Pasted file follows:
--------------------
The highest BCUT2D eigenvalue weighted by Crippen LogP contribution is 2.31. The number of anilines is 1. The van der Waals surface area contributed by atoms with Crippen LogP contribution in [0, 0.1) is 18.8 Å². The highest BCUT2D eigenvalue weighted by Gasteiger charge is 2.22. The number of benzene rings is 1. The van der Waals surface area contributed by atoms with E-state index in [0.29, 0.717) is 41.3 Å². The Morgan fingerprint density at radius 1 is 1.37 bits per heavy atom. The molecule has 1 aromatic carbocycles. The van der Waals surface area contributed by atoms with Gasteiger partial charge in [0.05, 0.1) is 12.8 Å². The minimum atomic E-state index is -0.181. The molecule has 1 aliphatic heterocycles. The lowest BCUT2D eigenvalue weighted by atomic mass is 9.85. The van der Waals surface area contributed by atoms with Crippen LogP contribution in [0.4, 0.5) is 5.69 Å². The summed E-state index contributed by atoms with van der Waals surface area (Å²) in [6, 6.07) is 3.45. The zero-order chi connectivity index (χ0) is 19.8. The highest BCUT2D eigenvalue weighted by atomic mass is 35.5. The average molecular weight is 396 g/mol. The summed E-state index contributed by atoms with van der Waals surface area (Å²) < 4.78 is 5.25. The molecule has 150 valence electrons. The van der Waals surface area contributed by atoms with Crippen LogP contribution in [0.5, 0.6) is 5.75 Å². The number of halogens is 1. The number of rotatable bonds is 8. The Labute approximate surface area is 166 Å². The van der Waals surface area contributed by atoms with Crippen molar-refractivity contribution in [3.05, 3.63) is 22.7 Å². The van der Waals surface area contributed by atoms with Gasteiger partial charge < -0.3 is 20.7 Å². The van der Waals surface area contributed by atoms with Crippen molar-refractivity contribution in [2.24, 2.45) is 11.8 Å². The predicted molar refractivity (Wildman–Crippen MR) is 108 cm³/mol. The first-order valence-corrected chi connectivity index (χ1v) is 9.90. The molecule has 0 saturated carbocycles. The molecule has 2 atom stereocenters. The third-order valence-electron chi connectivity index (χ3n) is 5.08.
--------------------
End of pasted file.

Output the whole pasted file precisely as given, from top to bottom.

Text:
The highest BCUT2D eigenvalue weighted by Crippen LogP contribution is 2.31. The number of anilines is 1. The van der Waals surface area contributed by atoms with Crippen LogP contribution in [0, 0.1) is 18.8 Å². The highest BCUT2D eigenvalue weighted by Gasteiger charge is 2.22. The number of benzene rings is 1. The van der Waals surface area contributed by atoms with E-state index in [0.29, 0.717) is 41.3 Å². The Morgan fingerprint density at radius 1 is 1.37 bits per heavy atom. The molecule has 1 aromatic carbocycles. The van der Waals surface area contributed by atoms with Gasteiger partial charge in [0.05, 0.1) is 12.8 Å². The minimum atomic E-state index is -0.181. The molecule has 1 aliphatic heterocycles. The lowest BCUT2D eigenvalue weighted by atomic mass is 9.85. The van der Waals surface area contributed by atoms with Crippen LogP contribution in [0.4, 0.5) is 5.69 Å². The summed E-state index contributed by atoms with van der Waals surface area (Å²) in [6, 6.07) is 3.45. The zero-order chi connectivity index (χ0) is 19.8. The highest BCUT2D eigenvalue weighted by atomic mass is 35.5. The average molecular weight is 396 g/mol. The summed E-state index contributed by atoms with van der Waals surface area (Å²) < 4.78 is 5.25. The molecule has 150 valence electrons. The van der Waals surface area contributed by atoms with Crippen LogP contribution in [0.5, 0.6) is 5.75 Å². The number of halogens is 1. The number of rotatable bonds is 8. The Labute approximate surface area is 166 Å². The van der Waals surface area contributed by atoms with Crippen molar-refractivity contribution in [3.05, 3.63) is 22.7 Å². The van der Waals surface area contributed by atoms with Gasteiger partial charge < -0.3 is 20.7 Å². The van der Waals surface area contributed by atoms with Crippen molar-refractivity contribution in [2.24, 2.45) is 11.8 Å². The predicted molar refractivity (Wildman–Crippen MR) is 108 cm³/mol. The first-order valence-corrected chi connectivity index (χ1v) is 9.90. The molecule has 0 saturated carbocycles. The molecule has 2 atom stereocenters. The third-order valence-electron chi connectivity index (χ3n) is 5.08.